NEW YORK -- Walmart on Tuesday said it would eliminate health insurance benefits for some part-time workers in the United States and would raise insurance premiums overall to offset rising health-care costs.
The retail giant will stop providing coverage to part-time employees who work fewer than 30 hours per week, said Sally Welborn, senior vice president for global benefits at Wal-Mart Stores, in a corporate blog post.
The company will still provide health insurance to employees -- called "associates" at the world's largest retailer -- who work 30 hours or more per week.
But cutting benefits for those working less than 30 hours a week means Walmart has the same policy as other large retailers, including Target, Home Depot, Walgreens and Trader Joe's, she said.
Welborn said the moves were necessary to compensate for higher costs across the system, including costlier doctor visit and more expensive prescriptions.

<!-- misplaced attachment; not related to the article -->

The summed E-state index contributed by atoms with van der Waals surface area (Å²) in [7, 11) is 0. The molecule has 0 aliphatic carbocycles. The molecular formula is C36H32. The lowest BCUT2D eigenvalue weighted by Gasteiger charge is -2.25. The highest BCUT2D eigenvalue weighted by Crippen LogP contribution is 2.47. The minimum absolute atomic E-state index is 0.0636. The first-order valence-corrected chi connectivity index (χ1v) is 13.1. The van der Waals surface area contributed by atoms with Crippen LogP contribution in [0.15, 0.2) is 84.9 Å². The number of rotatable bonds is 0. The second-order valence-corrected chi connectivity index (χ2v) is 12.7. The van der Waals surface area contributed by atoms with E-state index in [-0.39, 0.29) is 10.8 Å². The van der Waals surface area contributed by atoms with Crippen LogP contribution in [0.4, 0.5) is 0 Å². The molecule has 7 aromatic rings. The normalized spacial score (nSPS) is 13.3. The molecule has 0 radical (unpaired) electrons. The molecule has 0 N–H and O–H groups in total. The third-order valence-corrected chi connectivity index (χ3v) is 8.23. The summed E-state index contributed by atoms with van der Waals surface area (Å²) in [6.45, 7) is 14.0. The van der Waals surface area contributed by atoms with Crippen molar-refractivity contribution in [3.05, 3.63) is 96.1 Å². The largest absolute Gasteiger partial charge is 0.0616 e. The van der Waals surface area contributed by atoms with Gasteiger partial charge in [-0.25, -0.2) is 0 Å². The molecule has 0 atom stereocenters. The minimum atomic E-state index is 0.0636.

"We don't make these decisions lightly," she said.
The shift affects about 2% of Walmart's US workforce of about 1.3 million.
Welborn said US employees eligible for health care benefits will see an increase in premiums for 2015. The change means Walmart's most popular plan will cost employees $21.90 per pay period, up by $3.50.
"Like every company, Walmart continues to face rising health care costs," Welborn said. "This year, the expenses were significant and led us to make some tough decisions as we begin our annual enrollment."
Copyright Agence France-Presse, 2014